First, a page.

Possibly the most important thing I do, on a regular basis, is self-evaluate, and do the very best I can to keep myself in balance emotionally.  Whereas once I would have been completely without the skills to identify what I was feeling at any given moment, I now have self-awareness.  I can now put a name to the feeling I am experiencing in any given moment.  And if I find myself leaning too far in any direction, I work to bring myself back to center.  Whether that work is getting to a meeting, talking to someone about what’s on my mind, or just shooting up a quick prayer, I make dealing with my feelings a priority.

What I do know is that I’m in recovery from a progressive, fatal disease.  What I don’t know is what could trip me up, and have me thinking it is okay to pick up a drink or drug.  So I treat things as if they could be potential dangers, and I ask myself, “Can you stay sober?” for anything that has me out of balance.

Today’s Miracle:

When I reflect on my journey of recovery, I am overwhelmed by the miracle of consecutive years of sobriety (even if it is just 2!)… beyond my wildest dreams!

Posted on March 13, 2014, in Recovery and tagged , , , , . Bookmark the permalink. 15 Comments.

  1. What a tremendous accomplishment! As always, you inspire me!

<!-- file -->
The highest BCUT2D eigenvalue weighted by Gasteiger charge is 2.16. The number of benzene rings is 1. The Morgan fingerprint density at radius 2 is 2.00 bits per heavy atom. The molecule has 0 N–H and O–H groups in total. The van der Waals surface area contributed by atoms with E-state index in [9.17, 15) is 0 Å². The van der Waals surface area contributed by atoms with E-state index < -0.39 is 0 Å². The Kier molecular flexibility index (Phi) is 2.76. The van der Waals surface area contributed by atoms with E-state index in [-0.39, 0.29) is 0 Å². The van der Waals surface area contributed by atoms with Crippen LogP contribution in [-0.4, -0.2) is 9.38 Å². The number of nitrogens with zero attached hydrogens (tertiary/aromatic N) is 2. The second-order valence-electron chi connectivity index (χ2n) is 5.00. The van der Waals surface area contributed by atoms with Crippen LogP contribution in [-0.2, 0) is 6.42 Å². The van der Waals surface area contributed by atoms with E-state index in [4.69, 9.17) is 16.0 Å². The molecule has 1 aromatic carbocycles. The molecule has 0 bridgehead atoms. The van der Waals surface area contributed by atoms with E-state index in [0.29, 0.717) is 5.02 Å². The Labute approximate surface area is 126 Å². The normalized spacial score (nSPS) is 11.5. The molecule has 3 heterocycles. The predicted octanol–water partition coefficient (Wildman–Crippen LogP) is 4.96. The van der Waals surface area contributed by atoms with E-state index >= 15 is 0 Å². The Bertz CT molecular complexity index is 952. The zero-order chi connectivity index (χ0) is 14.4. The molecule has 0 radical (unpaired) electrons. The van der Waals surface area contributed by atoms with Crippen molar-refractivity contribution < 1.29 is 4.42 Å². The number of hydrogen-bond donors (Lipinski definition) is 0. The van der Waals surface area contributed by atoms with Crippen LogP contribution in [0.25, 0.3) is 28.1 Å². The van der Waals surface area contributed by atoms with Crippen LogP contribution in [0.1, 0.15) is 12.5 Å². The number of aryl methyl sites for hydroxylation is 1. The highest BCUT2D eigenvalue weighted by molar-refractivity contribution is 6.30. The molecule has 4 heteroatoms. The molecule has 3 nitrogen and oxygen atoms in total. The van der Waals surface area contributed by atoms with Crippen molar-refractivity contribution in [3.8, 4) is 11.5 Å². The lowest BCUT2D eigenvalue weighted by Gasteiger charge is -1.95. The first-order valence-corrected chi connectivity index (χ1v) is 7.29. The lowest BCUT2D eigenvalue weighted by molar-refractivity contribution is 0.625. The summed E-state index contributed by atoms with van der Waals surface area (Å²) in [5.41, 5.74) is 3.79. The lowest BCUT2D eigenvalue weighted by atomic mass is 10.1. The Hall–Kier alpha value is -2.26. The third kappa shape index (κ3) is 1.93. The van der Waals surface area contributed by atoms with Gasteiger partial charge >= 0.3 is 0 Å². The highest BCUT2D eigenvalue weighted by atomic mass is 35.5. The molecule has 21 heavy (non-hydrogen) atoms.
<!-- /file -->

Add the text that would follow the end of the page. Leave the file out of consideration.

2. Amazing! Thank you so much for writing everything you wrote today. You could be reading my mind! Thank you for validating my thoughts about my own recovery. 🙂


  3. “Recovery does not have a graduation date.”

    Just brilliant. Genius!

    Thanks. I’m posting that one on my bulletin board…



  4. I too sometimes feel I am not as committed to my sobriety as I should be…then I stop…who is saying that? My alcoholic thinking!!! And that is a sure way back down the abyss. Thank you for sharing your journey 🙂


  5. Ahh, the comforts of sobriety. It’s very cool, very inspirational. And amazing. I am so very happy for you! What a great journey, this is, when I look back I see the changes and I am at ahhh, too. Have to pinch myself some times. And I love that last line there – so I treat things as if they could be potential dangers, and I ask myself, “Can you stay sober?” –